Kexby was not described separately in the Domesday Survey and there are few early references to its economy. There was probably extensive woodland in the township in the Middle Ages. Thomas Ughtred was licensed to impark his woods at Kexby and elsewhere in 1334, (fn. 108) for example, and 116 oaks were bought at Kexby for York Minster in 1441-2. (fn. 109) The reclamation of woodland apparently led to the creation of open arable fields in the north of the township, where much ridge-and-furrow survives on either side of the main road to York, some of it in areas which have reverted to woodland in modern times. (fn. 110) Further south in the township assarting may have produced only inclosed land, including the meadow land known as Grey Leas, towards Elvington; (fn. 111) it is possible that this land took its name from the Grey family, one of whom conveyed property in Kexby to the Ughtreds in 1366, for example. (fn. 112)
Grey Leas had probably been subdivided into several closes by the 17th century, (fn. 113) and a close called'White Carr was mentioned in 1602. (fn. 114) Other named closes included Ox and Middle closes 'above the wood' in 1618. (fn. 115) The open fields had also, it seems, been inclosed by the early 17th century and had passed into single ownership. Wood was sold from Mill field, which was almost certainly a former open field, in 1616 and 1627, a settlement of 1625 having reserved timber there to the owner at twelve oak trees to the acre. (fn. 116) The moor or common of Kexby occupied the south-west corner of the township, adjoining Dunnington, and an outgang or 'stray' led to it alongside the township boundary. (fn. 117) The common was said to comprise about 200 a. in 1752. (fn. 118) An 86-acre close taken from it was mentioned in 1786 (fn. 119) and it may have been inclosed about the same time as Dunnington common. In 1752 there were also 186 a. of woods, occupying much the same ground as in the 20th century; they lay between the road to Elvington on the east, Grey Leas on the south, and 'widow Robinson's farm' (the former White Carr) on the west. (fn. 120)
At Scoreby in 1086 there was said to be land for 3 ploughs, but Osbern de Percy then had 2 ploughs and 4 villeins and 2 bordars had 2 more. There was meadow measuring 3 furlongs by one and woodland ½ league long and ½ broad. The estate had been worth £1 10s. in 1066 but was valued at £2 in 1086. (fn. 121) The continued existence of woodland in 1368 is suggested by a pasture called the Hagg, but there were also reclaimed plots of land called Holker and 'Newland of Forland', as well as openfield land. Tenants-at-will held 24 houses and probably 48 bovates of land, and the demesne was also in the hands of tenants. (fn. 122) Scoreby and Stamford Bridge West may also have shared an area of common pasture, for in 1259 Peter de Percy demised common for 10 cattle and 100 sheep in the pasture of the two villages. (fn. 123) Other evidence for the existence of open-field land is provided by the ridge-andfurrow that still survives in Scoreby, some of it in the modern plantations there. (fn. 124)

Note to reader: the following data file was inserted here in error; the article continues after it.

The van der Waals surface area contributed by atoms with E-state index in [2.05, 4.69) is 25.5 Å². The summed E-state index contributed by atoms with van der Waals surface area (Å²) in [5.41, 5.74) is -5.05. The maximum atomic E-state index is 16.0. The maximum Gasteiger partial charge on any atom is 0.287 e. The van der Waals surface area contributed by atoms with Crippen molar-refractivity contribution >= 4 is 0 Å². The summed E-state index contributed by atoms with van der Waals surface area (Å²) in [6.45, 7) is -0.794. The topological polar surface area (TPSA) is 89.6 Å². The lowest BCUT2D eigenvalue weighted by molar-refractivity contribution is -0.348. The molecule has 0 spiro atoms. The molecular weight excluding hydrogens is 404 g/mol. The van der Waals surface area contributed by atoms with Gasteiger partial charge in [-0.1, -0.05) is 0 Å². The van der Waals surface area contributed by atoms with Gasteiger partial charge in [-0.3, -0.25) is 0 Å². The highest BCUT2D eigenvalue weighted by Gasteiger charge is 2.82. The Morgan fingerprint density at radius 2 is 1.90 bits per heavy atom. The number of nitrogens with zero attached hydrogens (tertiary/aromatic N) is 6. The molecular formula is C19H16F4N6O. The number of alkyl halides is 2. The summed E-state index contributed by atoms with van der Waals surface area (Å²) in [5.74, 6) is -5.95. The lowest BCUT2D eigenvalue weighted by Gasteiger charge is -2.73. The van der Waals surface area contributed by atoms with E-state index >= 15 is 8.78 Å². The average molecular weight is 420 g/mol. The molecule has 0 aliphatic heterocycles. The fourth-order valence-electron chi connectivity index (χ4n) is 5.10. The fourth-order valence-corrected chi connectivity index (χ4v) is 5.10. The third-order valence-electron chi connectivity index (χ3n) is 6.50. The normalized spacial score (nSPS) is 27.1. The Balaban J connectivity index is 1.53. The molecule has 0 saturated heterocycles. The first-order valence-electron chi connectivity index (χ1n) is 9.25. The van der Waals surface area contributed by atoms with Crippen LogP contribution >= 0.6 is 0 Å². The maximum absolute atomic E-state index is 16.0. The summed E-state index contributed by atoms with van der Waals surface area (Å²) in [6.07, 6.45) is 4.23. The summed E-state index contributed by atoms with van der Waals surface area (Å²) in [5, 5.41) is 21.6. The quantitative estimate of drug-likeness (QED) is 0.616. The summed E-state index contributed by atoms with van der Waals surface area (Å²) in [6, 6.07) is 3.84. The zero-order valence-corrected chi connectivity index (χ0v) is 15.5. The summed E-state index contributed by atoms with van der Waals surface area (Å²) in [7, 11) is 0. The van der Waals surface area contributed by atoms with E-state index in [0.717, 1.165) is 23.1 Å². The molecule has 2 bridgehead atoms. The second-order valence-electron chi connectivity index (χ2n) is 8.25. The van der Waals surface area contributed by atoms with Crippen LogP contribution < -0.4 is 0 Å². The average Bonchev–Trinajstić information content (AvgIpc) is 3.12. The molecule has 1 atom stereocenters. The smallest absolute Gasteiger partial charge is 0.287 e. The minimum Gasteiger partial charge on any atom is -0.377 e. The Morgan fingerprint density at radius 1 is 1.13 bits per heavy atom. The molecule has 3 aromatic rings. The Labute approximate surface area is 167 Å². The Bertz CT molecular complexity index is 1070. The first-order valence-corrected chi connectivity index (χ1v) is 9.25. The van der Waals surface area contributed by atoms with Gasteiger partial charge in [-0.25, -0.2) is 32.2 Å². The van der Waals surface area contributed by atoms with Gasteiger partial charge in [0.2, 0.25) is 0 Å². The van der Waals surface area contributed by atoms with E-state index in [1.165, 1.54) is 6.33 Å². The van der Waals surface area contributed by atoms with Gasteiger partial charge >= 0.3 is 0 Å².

It is not known when and in what circumstances Scoreby village was depopulated. (fn. 125) The open fields may have been converted to pasture by the early 16th century, when two men were involved in a lawsuit after putting 50 cattle into a pasture called Scoreby. (fn. 126) The manor remained predominantly pastoral in the 17th century. In 1624 pasture closes, including Great Hagg, Holly Hagg, North fields, and Far field, and meadows called the Ing, North ings, and South ings, together covered 715 a., and there were woods containing c. 800 trees. (fn. 127) By 1639 much timber was said to have been felled. The manor was then estimated to comprise 1,400 a., including 80 a. of meadow and 300 a. of former waste ground, since inclosed and improved; the rest was described as very good pasture. (fn. 128) The woodland was not completely cleared and there were still 197 a. in 1798. (fn. 129)